Histologic examination and computer-assisted histomorphometric analysis were performed at 20× and 40× magnification using a light microscope (Zeiss Axioskop), equipped with a video camera (Color View III, Olympus) and the software program cell* (Olympus). Histomorphometric analysis comprised the evaluation of the fraction of the implant in contact to the mineralized bone tissue over the entire implant length.

Implant push-in test

A push-in test was performed to assess the biomechanical strength of bone-implant integration .

Bone segments containing the implant were harvested, immediately embedded in autopolymerizing resin (Technovit 4071, Heraeus Kulzer, Wehrheim, Germany), and loaded axially in a universal testing machine (Zwick, Ulm, Germany). For the loading a 0.8 mm diameter stainless steel pushing rod was used in a 2000 N load cell and a cross-head speed of 1 mm/min. The applied load and the displacement of the implant were monitored at a sampling rate of 4 Hz. The maximum load prior to a rapid decrease in the load-displacement curve was regarded as the push-in value.

Statistics

A two-way analysis of variance (ANOVA) followed by one-way ANOVA at p < 0.05 level of significance was applied to evaluate the effects of substrate types and culture times on cell proliferation and gene expression. Bonferroni multiple comparison was used for post hoc testing.

Data of the in vivo experiments (histological evaluation and the push-in test) were expressed as mean values ± standard deviations. For statistical inference, each animal was considered as a cluster because data were collected on two femurs per animal. A repeated measures analysis of variance (ANOVA) has been used to take the within-animal dependence into account. The model assumption, i.e. normal distribution of the residuals, has been checked by looking at the histograms and normal probability plots. Non-normality could not be detected in the data (Kolmogorov–Smirnov test: p -value >0.15). The group effects and differences of least-square means were calculated with their 95% confidence intervals. The p -values for the pair wise comparison were adjusted by the Tukey–Kramer method. All calculations have been performed using PROC MIXED and others of the statistical software SAS 9.1.2.

Materials and methods

Substrate design and surface analysis

Commercially pure titanium and yttria-stabilized tetragonal zirconia polycrystal (Y-TZP) disks (20 mm in diameter and 1.5 mm in thickness) and miniature cylindrical implants (2 mm in length, 1 mm in diameter) were fabricated for this study. The titanium surface was either turned by machining (Ti-m) or roughened by electrochemical anodization (TiUnite ® , Nobel Biocare, Gothenburg, Sweden). The zirconia surface was either turned by machining (TZP-A-m) or roughened by sandblasting with Al 2 O 3 (grain size 30–130 μm) at 4–6 bar and acid-etching with hydrofluoric acid, nitric acid, and sulfuric acid with subsequent heat treatment (1200–1400 °C) in order to smoothen the sharp edges as a result of the etching procedure (TZP-proc, Patent pending, Patent application number: 20,100,178,636, VITA Zahnfabrik, Bad Säckingen, Germany). All materials were sterilized using low-temperature hydrogen peroxide gas plasma technology (STERRAD 100/100S, Advanced Sterilization Products (A.S.P), Johnson & Johnson Medical, Irvine, USA).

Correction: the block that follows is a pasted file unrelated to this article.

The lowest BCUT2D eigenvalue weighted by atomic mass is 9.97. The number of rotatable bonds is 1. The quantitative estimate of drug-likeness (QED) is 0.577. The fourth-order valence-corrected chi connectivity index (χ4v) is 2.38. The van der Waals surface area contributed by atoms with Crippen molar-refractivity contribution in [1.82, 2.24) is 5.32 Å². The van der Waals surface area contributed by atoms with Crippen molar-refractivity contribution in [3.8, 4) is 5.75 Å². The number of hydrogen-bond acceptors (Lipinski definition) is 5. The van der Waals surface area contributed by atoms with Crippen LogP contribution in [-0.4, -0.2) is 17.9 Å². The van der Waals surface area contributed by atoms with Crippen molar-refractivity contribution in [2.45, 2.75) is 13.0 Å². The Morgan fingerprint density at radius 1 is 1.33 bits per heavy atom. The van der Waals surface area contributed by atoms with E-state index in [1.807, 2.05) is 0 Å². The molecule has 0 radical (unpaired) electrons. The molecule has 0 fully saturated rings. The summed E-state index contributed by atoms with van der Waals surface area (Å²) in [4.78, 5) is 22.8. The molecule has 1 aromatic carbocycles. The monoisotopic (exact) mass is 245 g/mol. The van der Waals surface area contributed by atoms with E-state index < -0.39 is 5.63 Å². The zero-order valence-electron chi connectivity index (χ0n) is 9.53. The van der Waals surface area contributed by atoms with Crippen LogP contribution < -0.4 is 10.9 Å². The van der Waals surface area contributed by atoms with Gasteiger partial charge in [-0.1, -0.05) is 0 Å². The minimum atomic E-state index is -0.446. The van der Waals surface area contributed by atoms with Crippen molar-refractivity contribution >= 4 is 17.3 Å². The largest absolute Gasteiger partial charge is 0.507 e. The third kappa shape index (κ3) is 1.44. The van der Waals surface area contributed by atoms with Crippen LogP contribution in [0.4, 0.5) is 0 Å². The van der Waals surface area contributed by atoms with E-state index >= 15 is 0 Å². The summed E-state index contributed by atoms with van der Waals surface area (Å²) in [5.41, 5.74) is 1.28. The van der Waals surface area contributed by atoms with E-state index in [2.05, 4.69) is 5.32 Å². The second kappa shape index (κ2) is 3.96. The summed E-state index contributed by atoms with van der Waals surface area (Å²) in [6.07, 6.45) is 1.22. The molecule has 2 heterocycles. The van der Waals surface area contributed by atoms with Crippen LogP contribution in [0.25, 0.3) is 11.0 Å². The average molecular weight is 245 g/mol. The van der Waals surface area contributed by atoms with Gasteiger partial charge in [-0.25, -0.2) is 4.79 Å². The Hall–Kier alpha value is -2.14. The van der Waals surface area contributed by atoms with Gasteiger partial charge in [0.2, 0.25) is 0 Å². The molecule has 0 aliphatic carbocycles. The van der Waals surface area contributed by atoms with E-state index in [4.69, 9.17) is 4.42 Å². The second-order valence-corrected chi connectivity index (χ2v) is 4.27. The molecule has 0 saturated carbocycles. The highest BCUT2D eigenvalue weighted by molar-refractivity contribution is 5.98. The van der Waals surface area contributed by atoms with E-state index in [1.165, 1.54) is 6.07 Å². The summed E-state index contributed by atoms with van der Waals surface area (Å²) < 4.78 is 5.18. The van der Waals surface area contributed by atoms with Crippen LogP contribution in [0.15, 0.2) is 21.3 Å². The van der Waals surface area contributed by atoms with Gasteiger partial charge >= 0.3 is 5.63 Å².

The surface of the substrates was examined by scanning electron microscopy (SEM) (Zeiss Leo 32, Zeiss, Oberkochen, Germany) after being gold-palladium-sputtered, and by 3D laser scanning (3D Laser Microscope VK-9700K, Keyence Corp., Osaka, Japan). Average roughness (S a ), the values of peak-to-valley (S z ), average mean spacing of profile peaks in the mean plane as expressed in the x direction (S cx ), and the developed surface area ratio (S dr ) were calculated.

Raman spectroscopy (inVia Raman Microscope, Renishaw, Gloucestershire, UK) was used to detect the effect of the surface treatment on the Al 2 O 3 content and potential tetragonal to monoclinic phase transformations in the zirconia-based ceramic.

Cell culture

The human osteoblast cell line hFOB 1.19 (ATCC, LGC Promochem, Wesel, Germany) was used for the cell culture experiment. These cells show minimal chromosome abnormalities and synthesize a normal spectrum of matrix proteins .

The cells were cultured according to the ATCC recommendations at 33.5 °C in a 1:1 mixture of Dulbecco’s Minimal Essential Medium (high glucose) and Hams F12 (Lonza, Verviers, Belgium) with 15 mM Hepes (Biochrom, Berlin, Germany), 0.5 mM Na Pyruvat, 1.2 g/l Na bicarbonate, 0.3 mg/ml G418, 10% fetal calf serum (FCS; Biochrom, Berlin, Germany), 100 U/ml penicillin and 10 mg/ml streptomycin (Biochrom, Berlin, Germany). Cells from passage 5–10 were used for all experiments. For cell proliferation h.FOB 1.19 cells were cultured at 33.5 °C in a 5% CO 2 humified atmosphere. When cells reached confluence of approximately 80%, they were trypsinated and finally seeded at a density of 1.3 × 10 4 cells onto the test substrates in 12-well plates. The medium was exchanged every third day for up to 7 days. From day 7 until day 28, the medium was exchanged every second day. Since the hFOB 1.19 cell line is immortalized with a temperature-sensitive SV40 large T antigen, which can be inactivated at 39.5 °C, cell division is slowly ceased at 39.5 °C and cell differentiation is induced. In our experimental setup cell differentiation was induced in confluent cultures by raising the temperature to 39.5 °C.